A study published in the academic journal Archives of Disease in Childhood on Oct. 11 noted that the masking of faces likely had a significant impact on toddlers' language development, as "babies from 6 months of age tend to shift their gaze from the eyes to the mouth."
TheBlaze previously reported that the findings of a 2021 study published in "Developmental Science" suggested this problem likely would not have been resolved by the use of clear masks, since infants were unable to recognize familiar words spoken by those wearing them.
A Chinese group, whose work was published in Frontiers in Pediatrics, buttressed this thinking, concluding that so-called public health strategies related to the pandemic "might be associated with a higher risk of delay in the development of fine motor and communication in 1-year-old children."
A Brown University study determined that "children born during the pandemic have significantly reduced verbal, motor, and overall cognitive performance compared to children born pre-pandemic."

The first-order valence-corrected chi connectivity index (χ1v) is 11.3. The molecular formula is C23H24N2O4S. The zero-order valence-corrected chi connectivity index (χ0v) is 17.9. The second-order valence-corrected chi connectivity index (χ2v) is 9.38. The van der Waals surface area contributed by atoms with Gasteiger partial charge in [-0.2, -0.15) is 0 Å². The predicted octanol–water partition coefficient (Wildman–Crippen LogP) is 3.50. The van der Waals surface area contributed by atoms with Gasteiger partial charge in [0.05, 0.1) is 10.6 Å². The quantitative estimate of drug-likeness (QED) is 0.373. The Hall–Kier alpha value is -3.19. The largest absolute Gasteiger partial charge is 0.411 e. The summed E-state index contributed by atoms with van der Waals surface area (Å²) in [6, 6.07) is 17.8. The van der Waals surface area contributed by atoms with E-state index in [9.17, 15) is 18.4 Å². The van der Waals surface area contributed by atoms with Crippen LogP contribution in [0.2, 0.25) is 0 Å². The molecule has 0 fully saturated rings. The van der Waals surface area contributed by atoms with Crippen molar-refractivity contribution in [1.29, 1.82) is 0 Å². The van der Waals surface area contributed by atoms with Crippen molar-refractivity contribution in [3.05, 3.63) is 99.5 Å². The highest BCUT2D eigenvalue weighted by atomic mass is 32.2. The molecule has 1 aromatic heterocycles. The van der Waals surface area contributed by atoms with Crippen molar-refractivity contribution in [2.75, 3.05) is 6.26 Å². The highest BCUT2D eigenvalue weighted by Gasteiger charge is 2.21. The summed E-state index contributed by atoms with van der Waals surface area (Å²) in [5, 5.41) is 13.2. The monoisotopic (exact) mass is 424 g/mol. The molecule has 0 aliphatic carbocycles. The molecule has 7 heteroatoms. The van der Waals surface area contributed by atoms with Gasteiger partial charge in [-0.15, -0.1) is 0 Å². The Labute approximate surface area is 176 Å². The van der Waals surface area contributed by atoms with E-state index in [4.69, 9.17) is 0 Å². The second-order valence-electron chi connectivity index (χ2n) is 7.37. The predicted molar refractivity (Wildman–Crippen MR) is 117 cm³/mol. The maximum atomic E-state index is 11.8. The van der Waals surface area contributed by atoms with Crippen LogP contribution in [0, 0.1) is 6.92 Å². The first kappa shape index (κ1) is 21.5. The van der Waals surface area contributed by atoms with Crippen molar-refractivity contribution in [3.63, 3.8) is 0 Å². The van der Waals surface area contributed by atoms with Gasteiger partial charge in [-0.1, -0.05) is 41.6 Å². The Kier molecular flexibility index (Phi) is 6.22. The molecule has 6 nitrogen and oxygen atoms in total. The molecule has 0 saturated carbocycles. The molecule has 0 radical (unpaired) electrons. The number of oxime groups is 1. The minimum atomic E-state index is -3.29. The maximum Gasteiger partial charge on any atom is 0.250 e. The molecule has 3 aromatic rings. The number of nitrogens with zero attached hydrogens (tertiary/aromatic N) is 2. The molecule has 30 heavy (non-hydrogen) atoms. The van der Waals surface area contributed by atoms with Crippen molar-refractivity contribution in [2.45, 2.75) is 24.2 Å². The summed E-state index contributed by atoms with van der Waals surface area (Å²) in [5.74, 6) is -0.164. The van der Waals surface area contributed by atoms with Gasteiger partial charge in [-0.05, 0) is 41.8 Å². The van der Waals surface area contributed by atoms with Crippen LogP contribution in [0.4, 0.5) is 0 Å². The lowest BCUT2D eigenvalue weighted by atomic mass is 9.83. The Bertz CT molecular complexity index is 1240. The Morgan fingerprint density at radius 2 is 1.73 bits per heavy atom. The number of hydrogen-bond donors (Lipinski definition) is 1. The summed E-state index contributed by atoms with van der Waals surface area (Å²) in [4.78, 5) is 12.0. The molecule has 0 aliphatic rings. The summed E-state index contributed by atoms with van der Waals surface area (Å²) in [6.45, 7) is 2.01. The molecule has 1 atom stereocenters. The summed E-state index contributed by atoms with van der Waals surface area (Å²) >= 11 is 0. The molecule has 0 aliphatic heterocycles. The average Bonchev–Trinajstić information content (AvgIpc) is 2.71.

Extra to the adverse impact masks may have on children, there also remain questions about their efficacy.
Researchers noted in a scientific article published in Springer Nature Trials, that while the "mask intervention was highly effective at modifying behaviors (distancing, mask-wearing, symptom reporting) ... the data is consistent with mask wearing having modest or no direct effect on COVID-related outcomes."
The I&I editorial board penned an opinion piece concerning the findings of the poll, casting shade on the parents who still think masking children is a good idea.
"Shame on you for ignoring the data about who is at risk from COVID. For failing to put this risk in perspective. And shame on you for ignoring the long-term psychological damage you’re inflicting on the next generation," they wrote.
The editorial board added, "The CDC puts the current number of COVID-related deaths nationwide at 1.1 million people. Can you guess how many of them were children under age 5? 643. ... That’s despite the fact that even with school shutdowns, forced isolation, and mask mandates, 3.3 million children under 5 have contracted COVID."